I recently attended the NewFilmmakers Los Angeles, a monthly film festival-style screening event “designed to showcase innovative works by emerging filmmakers from around the world.” In addition to a generous open bar, the event hosts a glamorous film festival atmosphere, complete with red carpet, post-screening Q&A’s, and the chance to mingle with the filmmakers and stars. April’s selection featured four shorts, a hard-hitting documentary about America’s media culture, and a dramedy feature about a young couple whose one little lie spirals way out of proportion.
Leading off the shorts selection was “Great Western” (Dir. Tanya Goldberg) out of Australia, which sets a tense scene between an Iraqi cardiologist-turned-cab driver, and the immigration officer he unwittingly takes as a fare. Next up we had “Kate” (Dir. Phillip Clark Davis), an abstract, dreamy waltz through one man’s fantasy. “Leo’s Love(s)” (Dir. Alan Weischedel) is an amusing, Woody Allen-esque tale that follows the titular Leo as he meets the girl of his dreams, and must try to survive breaking up with his emotionally unstable fiancee (Kelly Erin Decker in the most terrifying performance of the night). Finally, the shorts selection rounded out with “Dog Ghost” (Dir. Calvin Robertson), a mesmerizing, deeply affecting, and masterfully shot portrait of two young sisters’ quest to find their lost dog in a coastal town seemingly devoid of adult supervision.
“Shadows of Liberty” (Dir. Jean-Philippe Tremblay) is an incisive recounting of the way American media has been bought up and reshaped by corporate oligarchs to gain and retain enormous political power. Through interviews with journalists and authors, the film paints a disturbing picture of citizens being censored for blowing the whistle on abuses of power as what was once an arena for free expression becomes a private profit zone. It’s a well-researched, well-made documentary, and a remarkably important one too.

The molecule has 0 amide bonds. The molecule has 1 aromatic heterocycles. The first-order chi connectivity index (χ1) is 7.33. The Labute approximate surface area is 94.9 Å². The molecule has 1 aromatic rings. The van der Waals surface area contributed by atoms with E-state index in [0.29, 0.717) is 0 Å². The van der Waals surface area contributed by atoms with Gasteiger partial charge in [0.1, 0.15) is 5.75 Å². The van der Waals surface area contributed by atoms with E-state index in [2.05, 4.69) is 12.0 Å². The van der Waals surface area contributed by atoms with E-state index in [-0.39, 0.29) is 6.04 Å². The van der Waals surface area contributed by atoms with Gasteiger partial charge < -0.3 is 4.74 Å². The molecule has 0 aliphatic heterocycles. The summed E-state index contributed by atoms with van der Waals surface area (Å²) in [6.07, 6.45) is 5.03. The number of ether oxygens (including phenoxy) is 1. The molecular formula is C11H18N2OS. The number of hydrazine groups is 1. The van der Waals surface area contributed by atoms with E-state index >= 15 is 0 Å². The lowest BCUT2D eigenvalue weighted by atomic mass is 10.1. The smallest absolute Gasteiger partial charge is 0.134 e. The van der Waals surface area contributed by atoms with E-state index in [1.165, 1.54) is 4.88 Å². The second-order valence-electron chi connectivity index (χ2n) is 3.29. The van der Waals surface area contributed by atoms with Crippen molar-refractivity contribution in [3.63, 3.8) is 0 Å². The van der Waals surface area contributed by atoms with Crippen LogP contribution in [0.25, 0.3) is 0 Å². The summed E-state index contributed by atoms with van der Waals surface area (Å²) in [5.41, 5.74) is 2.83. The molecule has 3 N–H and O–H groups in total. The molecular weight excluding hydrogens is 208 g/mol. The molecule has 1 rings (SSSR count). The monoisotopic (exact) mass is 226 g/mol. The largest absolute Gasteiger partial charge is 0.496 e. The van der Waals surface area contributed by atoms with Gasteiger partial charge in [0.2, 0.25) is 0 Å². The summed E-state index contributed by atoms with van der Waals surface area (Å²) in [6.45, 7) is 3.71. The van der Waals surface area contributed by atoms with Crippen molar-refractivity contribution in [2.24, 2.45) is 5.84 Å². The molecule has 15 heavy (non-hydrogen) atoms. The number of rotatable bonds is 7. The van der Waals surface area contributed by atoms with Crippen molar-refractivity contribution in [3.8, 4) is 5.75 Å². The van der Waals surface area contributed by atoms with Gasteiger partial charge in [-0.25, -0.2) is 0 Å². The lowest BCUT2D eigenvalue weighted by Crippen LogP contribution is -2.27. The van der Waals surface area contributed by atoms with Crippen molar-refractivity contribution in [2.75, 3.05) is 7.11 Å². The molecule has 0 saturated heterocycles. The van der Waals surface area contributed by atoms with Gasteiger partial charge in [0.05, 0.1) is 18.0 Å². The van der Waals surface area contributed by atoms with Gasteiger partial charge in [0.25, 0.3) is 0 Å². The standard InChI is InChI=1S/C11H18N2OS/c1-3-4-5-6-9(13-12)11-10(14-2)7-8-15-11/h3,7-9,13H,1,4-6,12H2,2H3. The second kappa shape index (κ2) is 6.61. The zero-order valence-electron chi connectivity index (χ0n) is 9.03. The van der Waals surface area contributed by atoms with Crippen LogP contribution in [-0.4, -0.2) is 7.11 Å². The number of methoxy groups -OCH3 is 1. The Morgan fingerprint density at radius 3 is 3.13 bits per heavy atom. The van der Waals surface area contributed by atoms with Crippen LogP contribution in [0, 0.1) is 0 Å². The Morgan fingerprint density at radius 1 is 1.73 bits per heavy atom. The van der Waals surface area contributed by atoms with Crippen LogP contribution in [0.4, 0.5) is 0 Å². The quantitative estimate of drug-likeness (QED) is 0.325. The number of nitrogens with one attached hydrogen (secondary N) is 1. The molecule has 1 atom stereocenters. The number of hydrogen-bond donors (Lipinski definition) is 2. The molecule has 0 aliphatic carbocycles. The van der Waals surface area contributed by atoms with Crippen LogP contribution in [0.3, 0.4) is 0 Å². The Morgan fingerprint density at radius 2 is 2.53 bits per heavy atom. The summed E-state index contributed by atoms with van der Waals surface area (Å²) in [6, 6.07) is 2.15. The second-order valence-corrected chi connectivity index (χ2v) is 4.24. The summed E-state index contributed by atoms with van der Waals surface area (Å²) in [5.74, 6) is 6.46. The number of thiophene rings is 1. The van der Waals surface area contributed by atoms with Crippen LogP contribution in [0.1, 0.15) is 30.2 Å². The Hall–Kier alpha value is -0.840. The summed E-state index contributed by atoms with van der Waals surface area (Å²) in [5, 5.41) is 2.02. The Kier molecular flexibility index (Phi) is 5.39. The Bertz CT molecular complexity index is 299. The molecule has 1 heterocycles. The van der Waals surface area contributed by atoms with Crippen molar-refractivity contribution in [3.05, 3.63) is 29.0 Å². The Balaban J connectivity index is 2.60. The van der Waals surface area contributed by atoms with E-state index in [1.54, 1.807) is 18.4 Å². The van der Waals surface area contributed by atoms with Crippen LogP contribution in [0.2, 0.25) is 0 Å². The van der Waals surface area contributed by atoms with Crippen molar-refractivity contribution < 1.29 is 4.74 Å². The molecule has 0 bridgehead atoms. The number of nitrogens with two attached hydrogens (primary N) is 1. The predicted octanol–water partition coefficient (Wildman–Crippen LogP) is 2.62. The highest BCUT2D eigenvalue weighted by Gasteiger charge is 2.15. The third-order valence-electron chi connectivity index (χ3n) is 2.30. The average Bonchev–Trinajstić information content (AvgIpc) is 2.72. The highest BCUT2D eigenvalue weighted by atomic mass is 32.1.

The night’s feature presentation was “Congratulations” (Dir. Eric Levy and Juan Cardarelli) starring Brian Dietzen (NCIS) and Abby Miller (Justified) as a young couple who find themselves forced to perpetuate a lie when, after she turns down his marriage proposal, they visit Dietzen’s mother – played by Debra Jo Rupp (That 70’s Show) – only to find that the engagement is already a foregone conclusion. The film is funny and heartbreaking – often within the same breath – and reminds us that love is a complex entity, constantly in flux, with no one set of rules to go by. A fantastically engaging and likeable cast bring to life a nuanced script that feels more real than anything I’ve seen on screen in years.
May’s NewFilmmakers Los Angeles will see the festival moving to a new location: Downtown LA’s AT&T Center. Out with folding chairs and street parking – in with a 500-seat theatre and on-location complimentary parking! And of course, another round of fantastic shorts and features from up-and-coming filmmakers across the globe. To purchase tickets for next month’s NFMLA, check out their website at http://www.newfilmmakersla.com/.
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Riley Adamson is a Seattle translplant and comedic ninja living in Los Angeles covering music, films and whatever is thrown his way. Follow him on Twitter: @AdamsonRiley
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